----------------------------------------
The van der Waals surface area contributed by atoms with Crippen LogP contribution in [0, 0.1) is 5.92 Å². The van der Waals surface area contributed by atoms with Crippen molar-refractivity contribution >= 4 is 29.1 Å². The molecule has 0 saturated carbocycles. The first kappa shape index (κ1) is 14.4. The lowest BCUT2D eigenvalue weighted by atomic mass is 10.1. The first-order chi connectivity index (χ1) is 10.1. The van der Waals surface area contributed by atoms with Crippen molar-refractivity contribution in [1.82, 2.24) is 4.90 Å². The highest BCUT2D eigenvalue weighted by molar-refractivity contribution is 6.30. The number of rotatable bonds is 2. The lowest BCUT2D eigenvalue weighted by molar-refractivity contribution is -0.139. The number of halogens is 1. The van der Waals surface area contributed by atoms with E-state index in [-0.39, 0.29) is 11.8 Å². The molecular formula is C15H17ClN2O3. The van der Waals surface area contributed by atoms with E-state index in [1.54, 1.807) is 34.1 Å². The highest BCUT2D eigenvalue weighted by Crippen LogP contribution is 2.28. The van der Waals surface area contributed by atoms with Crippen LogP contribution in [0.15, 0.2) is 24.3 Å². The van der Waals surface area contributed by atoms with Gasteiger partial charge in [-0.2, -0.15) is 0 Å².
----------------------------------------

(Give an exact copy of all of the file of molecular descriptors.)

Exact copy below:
The van der Waals surface area contributed by atoms with Crippen LogP contribution in [0, 0.1) is 5.92 Å². The van der Waals surface area contributed by atoms with Crippen molar-refractivity contribution >= 4 is 29.1 Å². The molecule has 0 saturated carbocycles. The first kappa shape index (κ1) is 14.4. The lowest BCUT2D eigenvalue weighted by atomic mass is 10.1. The first-order chi connectivity index (χ1) is 10.1. The van der Waals surface area contributed by atoms with Crippen molar-refractivity contribution in [1.82, 2.24) is 4.90 Å². The highest BCUT2D eigenvalue weighted by molar-refractivity contribution is 6.30. The number of rotatable bonds is 2. The lowest BCUT2D eigenvalue weighted by molar-refractivity contribution is -0.139. The number of halogens is 1. The van der Waals surface area contributed by atoms with E-state index in [-0.39, 0.29) is 11.8 Å². The molecular formula is C15H17ClN2O3. The van der Waals surface area contributed by atoms with E-state index in [1.54, 1.807) is 34.1 Å². The highest BCUT2D eigenvalue weighted by Crippen LogP contribution is 2.28. The van der Waals surface area contributed by atoms with Crippen LogP contribution in [0.15, 0.2) is 24.3 Å². The van der Waals surface area contributed by atoms with Gasteiger partial charge in [-0.2, -0.15) is 0 Å².